I have spent many years of my childhood fiddling with an Apple ][ computer – playing games, typing in program listings from magazines, learning from them, and eventually creating my own games.
Back in the 1980s, the term “code golfing” had not yet been coined, but Nibble Magazine was already running a monthly contest entitled “One- and Two-Liners”, which challenged programming enthusiasts to create a somewhat useful or amusing program, using just one or two lines of Applesoft BASIC or 6502 machine language.
To make the most of such limited resources, programmers would resort to all kinds of hacks and clever tricks, which usually resulted in some really obscure code. For some reason, that made programming look even more interesting to me.
In July of 1989 my two-liner “Explorer” was one of the winning entries! It was a little game that would put you in control of a spaceship navigating through a cave full of mines, in search of a lost treasure. If you managed to beat the last level, the ship would just blink for a few seconds and you’d be congratulated with a “You got it!” message. It even had some rudimentary sound. I was really proud of it!
I began studying a couple of winning JS1k entries (see References) and then found dwitter.net and codegolf.tk – two JS code golfing sites, with plenty of examples to learn from, a friendly community and a perfect environment to practice.
In February 2019 I hear this may be the last edition of JS1k. I rush to the site for more info and see this year’s theme is “X”. Although submissions are not required to comply with the theme, I reckon “Xplorer” sounds way too fitting not to do it 😀 Besides, it’s the 10th anniversary of JS1k and the 30th(!) of my two-liner published on Nibble – it feels like the perfect opportunity to celebrate in great style!
The first thing I needed to improve was the way the ship and the bats were drawn on the canvas. I needed them all as individual objects, so I could do better animations and collision detection. The solution was creating an auxiliary canvas, where I keep just the background cave. On every frame, the background is scrolled right, updated with a new segment of the cave and copied to the main (visible) canvas, where everything else is then drawn. The bats coordinates are now stored in an array, and they’re redrawn on every frame, just like the ship.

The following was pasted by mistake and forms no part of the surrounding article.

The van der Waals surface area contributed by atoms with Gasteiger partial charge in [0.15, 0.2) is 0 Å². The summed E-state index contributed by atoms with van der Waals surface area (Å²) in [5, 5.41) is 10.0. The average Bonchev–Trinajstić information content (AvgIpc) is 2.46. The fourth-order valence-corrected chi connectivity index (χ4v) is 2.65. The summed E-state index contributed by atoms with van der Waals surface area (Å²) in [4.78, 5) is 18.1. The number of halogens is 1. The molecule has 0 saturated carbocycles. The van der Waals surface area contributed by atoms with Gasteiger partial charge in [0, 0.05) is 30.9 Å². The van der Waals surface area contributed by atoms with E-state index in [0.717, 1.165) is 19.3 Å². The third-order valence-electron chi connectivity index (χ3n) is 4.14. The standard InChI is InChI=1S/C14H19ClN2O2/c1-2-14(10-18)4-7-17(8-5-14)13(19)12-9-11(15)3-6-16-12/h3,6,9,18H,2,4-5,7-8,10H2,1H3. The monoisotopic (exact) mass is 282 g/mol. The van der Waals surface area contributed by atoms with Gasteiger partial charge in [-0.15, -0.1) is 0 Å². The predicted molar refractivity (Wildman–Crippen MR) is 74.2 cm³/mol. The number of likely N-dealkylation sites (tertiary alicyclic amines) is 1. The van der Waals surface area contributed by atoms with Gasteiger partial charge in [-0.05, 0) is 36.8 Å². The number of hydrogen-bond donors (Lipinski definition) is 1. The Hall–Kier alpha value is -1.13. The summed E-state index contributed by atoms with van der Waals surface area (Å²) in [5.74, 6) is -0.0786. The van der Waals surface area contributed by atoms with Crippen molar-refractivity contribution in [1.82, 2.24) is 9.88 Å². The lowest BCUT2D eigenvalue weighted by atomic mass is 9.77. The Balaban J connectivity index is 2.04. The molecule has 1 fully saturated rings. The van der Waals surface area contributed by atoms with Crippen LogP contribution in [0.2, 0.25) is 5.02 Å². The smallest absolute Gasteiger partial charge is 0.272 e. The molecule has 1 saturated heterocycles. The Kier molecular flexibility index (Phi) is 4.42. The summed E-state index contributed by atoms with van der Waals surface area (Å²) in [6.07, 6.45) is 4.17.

Next, I used the shadowOffsetY property to add some colored “crystals” to the cave, and a glowing light below the ship while it’s recharging, so it’s like the ship absorbs energy from the crystals. I also added some random variation to the ship’s Y coordinate, while it’s flying closer to the ground, to make it look like turbulence.
I could now add some movement to the bats too. I initially added just a random variation to their X and Y coordinates, but then realized I could reuse the variable which makes the cave narrower (the “difficulty factor”) to also make bats grow more aggressive over time – at first, they will run away from you, then will gradually begin to come towards you, faster and faster.
Since bats were now more challenging to avoid, I thought of adding a weapon to the ship. I had an idea for a simple “laser beam” animation: over 5 animation frames I would draw a horizontal line of decreasing height – 5 pixels, then 4, 3, 2 and 1. It was easy to code and I think it got the job done. I made the laser consume an additional amount of energy, so the game didn’t get too easy. For the collision detection, I check if a bat is in the vertical range of the laser, and then just move it off-screen by adding the canvas width to its X coordinate.
Now it was still lacking some sound. By using a simple Web Audio oscillator, I managed to create some minimalistic sound effects which are all played by a single little chunk of code – the laser sound, a low-pitch background humming for the ship’s engine and some random blipping while recharging.
And with a few extra bytes, I could save the high score permanently on the browser’s local storage.
The game had already improved a lot, but I was still unhappy with the cave’s blocky appearance. I wanted it to look more organic, so I tried using more complex polygons to generate the cave walls, until I reached a solution with a reasonable cost/benefit ratio. I then tried some different colors and found a better hue for the cave, but couldn’t ultimately decide on which color looked the best for the crystals. So I used a few spare bytes to pick a random color at the start of each run.
At last, after several iterations of adding new features, exceeding the size limit, optimizing and fixing bugs, “Xplorer 2019” was born!
The final version uses 1023 bytes. I wanted to keep the code legible straight away, so I decided not to resort to any code compressor. All optimizations were done manually, using every code golfing technique I have learned in the past six months or so. It was a lot of fun taking on this challenge, and I hope you enjoy the game too!
Play Xplorer 2019 at the JS1k website – click “demo details” at the top to see the commented source code.